FINAL THOUGHTS AND CONCLUSION
Overall we had a good time with the D3200. It’s a fast snappy fun camera with a few pet peeves like no auto exposure bracketing and the convoluted menu – things that even cheaper DSLRs and point-and-shoots do better. Of course we can’t forget the mono-microphone’s poor sound quality.
When it comes down to quality and performance however, for the price this camera does it all…in spades. The high 24-megapixel count complements the big sensor size perfectly. The encompassing build quality of the Nikon D3200 is exceptional and grips nicely. The ‘guide mode’ is hands-down one of the best features for novice users. Compared to the D3100, the D3200 is one hell of an upgrade.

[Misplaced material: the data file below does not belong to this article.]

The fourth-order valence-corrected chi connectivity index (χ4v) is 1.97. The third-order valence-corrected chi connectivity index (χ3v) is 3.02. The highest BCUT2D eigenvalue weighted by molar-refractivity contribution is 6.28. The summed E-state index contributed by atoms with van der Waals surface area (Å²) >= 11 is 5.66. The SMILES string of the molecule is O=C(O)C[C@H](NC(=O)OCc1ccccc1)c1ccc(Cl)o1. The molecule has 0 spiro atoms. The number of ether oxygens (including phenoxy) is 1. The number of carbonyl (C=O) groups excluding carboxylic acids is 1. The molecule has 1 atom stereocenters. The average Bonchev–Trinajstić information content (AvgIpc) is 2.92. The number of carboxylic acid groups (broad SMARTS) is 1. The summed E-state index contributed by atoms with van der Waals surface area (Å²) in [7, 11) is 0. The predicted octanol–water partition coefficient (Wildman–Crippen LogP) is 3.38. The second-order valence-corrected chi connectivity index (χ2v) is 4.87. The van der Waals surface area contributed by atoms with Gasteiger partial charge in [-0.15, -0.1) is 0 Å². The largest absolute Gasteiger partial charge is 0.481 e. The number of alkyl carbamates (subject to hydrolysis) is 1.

If you are looking for something with a vari-angle screen consider the Canon Rebel 4Ti, or the newer Nikon D5200. The D5200 currently costs more, but extra features including a 39-point wide-area AF system compared to the 11-point AF of the D3200 (5fps shooting at a slightly larger/heavier body).
The Nikon D3200 isn’t the most inexpensive entry level DSLR on the market. It has a few caveats here and there but the positives far outweigh the negatives. The complete offering is certainly well worth the asking price of $600 CAD for novices, so if you want to start off your photography experience with a bang, it’s tough to recommend anything other than the Nikon D3200.